Tuesday, December 16, 2008

The Noob Effect

It's common for those starting out in any artistic endeavor to emulate the masters. All successful artists wanted to BE someone else when they were starting out in their craft. It's certainly normal to appreciate certain artists based on a persons own interests and artistic sensibilities and I think if you look at the work of aspiring filmmakers, I think you will see familiar technique, story lines, and visuals. This is sometimes due to what I call the "Noob Effect" and sometimes certainly due to a lack of imagination and creativity which dogs some filmmakers for their entire career until they realize they should have listened to their parents and gone to dentistry school. 

I've seen many well financed student films and less well financed non-student first films which all too often look and feel very much like they are trying to be a Spielberg, a Soderbergh, a Kaufman, an Anderson, or an Apatow film.

Emulating the greats is a fine way to learn and certainly a normal way to start out, but at some point, an aspiring filmmaker needs to develop their own "schtick." Really, as an aspiring filmmaker, you have to ask yourself if you're being too influenced by another filmmaker. Is your work obviously derivative of someone else's work? Because the truth is, your friends and family might love your low budget copy-cat film but a wide audience will not be found for a "Lite" version of films made by a prolific filmmaker working with huge budgets.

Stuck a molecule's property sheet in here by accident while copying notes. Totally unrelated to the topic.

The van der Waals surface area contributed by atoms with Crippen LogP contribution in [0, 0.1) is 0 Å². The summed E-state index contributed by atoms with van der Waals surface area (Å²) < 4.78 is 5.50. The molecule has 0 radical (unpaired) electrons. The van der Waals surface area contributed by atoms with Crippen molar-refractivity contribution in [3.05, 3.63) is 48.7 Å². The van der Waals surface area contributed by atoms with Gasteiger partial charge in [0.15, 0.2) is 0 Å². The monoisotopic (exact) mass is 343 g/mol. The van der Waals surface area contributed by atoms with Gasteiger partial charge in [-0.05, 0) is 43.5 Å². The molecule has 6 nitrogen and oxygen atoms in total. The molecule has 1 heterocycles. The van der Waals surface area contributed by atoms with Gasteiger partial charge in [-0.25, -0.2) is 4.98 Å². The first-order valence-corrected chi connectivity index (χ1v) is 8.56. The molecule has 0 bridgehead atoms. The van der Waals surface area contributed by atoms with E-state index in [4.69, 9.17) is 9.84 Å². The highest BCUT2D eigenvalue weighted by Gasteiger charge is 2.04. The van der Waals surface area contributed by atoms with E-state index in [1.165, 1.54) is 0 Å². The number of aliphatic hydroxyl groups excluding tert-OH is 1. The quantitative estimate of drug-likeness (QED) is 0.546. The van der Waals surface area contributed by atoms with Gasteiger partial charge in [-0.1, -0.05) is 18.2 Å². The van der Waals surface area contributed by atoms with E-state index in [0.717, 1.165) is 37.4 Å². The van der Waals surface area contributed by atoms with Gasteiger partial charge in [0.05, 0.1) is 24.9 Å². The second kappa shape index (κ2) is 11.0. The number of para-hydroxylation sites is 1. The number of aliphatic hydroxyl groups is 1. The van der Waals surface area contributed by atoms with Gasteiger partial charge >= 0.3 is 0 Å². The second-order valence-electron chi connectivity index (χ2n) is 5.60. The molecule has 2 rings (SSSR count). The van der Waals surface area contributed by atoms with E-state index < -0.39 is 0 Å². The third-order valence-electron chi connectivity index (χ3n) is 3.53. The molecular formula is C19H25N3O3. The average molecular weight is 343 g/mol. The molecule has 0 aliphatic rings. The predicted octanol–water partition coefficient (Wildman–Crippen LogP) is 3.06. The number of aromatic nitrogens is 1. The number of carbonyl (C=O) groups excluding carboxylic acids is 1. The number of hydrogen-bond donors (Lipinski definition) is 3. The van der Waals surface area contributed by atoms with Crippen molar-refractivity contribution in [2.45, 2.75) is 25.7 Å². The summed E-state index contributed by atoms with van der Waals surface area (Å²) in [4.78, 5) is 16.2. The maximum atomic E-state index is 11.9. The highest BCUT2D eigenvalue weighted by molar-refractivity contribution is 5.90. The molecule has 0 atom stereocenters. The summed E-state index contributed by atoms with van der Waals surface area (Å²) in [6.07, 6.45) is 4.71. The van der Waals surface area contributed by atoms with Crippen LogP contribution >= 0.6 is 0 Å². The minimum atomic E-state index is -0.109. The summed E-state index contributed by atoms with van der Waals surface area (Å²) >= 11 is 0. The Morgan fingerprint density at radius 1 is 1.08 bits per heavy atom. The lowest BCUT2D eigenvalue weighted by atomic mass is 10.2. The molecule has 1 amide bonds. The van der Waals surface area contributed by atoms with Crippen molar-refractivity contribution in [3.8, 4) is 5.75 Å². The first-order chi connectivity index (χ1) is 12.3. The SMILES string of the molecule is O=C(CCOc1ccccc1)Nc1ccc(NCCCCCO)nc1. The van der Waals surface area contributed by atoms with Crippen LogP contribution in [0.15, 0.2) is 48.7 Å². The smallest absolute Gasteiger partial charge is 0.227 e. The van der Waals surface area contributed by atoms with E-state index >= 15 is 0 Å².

Try to "be yourself" and if you don't know who that is yet, take some time to figure it out. Maybe just stop watching movies for a while. Look at other forms of art. Read books. Travel. Talk to people. Meditate. Take up a hobby. Serious wannabe filmmakers will do all that and more in an effort to mine their inner uniqueness and figure out how they can present a unique voice as a filmmaker. Growth is essential to the art of cinema and unique voices are always rewarded when time is taken to craft a great film that showcases a unique, meaningful perspective.

Certainly there's merit in classic filmmaking, but really, you need to stand out to survive as a filmmaker and having a unique voice, a unique approach is a great start.


©2009 Chris Santucci


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